A Renewable Energy Community in Malta?

A Renewable Energy Community in Malta?

In May, we organised a screening of the documentary ‘We the Power’ and a discussion on Community Energy together with the Marsaskala Residents Network, at Jacob’s Brew cafe in Marsakala. We were joined by Victor Fiorini from the Malta Co-operative Federation, alongside residents from Marsaskala and other interested citizens for a discussion on the prospects of community energy and renewable energy in Malta.

The ‘We the Power’ documentary chronicles local cooperatives from deep in Germany’s Black Forest to the streets of ancient Girona in Spain and the urban rooftops of London, England, as they pave the way for a renewable-energy revolution and build healthier, more financially stable communities.

A renewable energy community is a group that is legally formed and operates based on voluntary participation. It is controlled by individuals or organizations who are located near renewable energy projects owned by the community. The members of this community can be individuals, small businesses, or local government bodies such as municipalities. The main goal of a renewable energy community is to benefit the environment, economy, and society in the areas where it operates, rather than focusing solely on making financial profits.

At the event, we discussed the possibility of creating a renewable energy community in Malta. In the context of Malta, it is now possible for energy communities to be set up to harness the country’s renewable energy potential, such as solar or wind power. For the first renewable energy community, we can get inspiration from energy communities in other countries!

For example, look at the energy cooperative EnerGent in Belgium. Many people in the neighbourhood live in rented apartments and older houses that may not be suitable for the installation of private solar panels. However, EnerGent has found a solution for this problem. The project ‘Buurzame Stroom’ (‘neighbourly renewable electricity’) has installed solar PV panels across a district in Gent, to increase renewable energy production in the district and set up an innovative business model for collective self-consumption.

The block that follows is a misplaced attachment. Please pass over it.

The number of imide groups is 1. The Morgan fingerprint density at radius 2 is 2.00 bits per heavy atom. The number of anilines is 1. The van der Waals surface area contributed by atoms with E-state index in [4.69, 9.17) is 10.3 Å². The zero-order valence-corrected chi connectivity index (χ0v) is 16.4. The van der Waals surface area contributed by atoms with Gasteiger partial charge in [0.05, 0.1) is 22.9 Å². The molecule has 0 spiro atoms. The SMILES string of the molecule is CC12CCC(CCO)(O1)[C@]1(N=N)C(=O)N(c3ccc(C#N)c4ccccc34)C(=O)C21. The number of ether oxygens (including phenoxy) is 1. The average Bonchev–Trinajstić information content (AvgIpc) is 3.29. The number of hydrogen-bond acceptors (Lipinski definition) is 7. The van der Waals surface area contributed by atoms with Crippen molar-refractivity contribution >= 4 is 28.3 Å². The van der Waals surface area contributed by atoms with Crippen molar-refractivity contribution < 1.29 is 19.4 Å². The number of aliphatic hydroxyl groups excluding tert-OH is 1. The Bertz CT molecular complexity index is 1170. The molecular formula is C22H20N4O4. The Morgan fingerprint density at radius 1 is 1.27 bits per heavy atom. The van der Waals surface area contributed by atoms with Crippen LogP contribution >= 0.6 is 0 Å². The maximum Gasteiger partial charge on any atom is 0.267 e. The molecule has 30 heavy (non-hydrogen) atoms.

Members of the energy cooperative EnerGent, Belgium

Another example is the Middelgrunden Offshore Wind Cooperative in Denmark. In Middelgrunden, Denmark, the Middelgrunden Offshore Wind Cooperative (co-owned by 8,800 citizens) owns half of the 20 offshore wind turbines, which altogether produce around 99,000 MWh per year, providing electricity to more than 40,000 households in Copenhagen. When citizens participate directly in the capital investment in offshore wind they not only have some dividends from it, but primarily benefit by using the renewable energy themselves and use the revenues to provide cooperative services such as electric car sharing, renovation projects, or raising awareness about the energy transition and energy demand.

The Middelgrunden Offshore Wind Cooperative, Denmark

What are your thoughts on renewable energy communities? We believe it can really change the way we view energy by incorporating active community participation as a core value. We are looking to drive this forward together, and make the first renewable energy community in Malta a reality!

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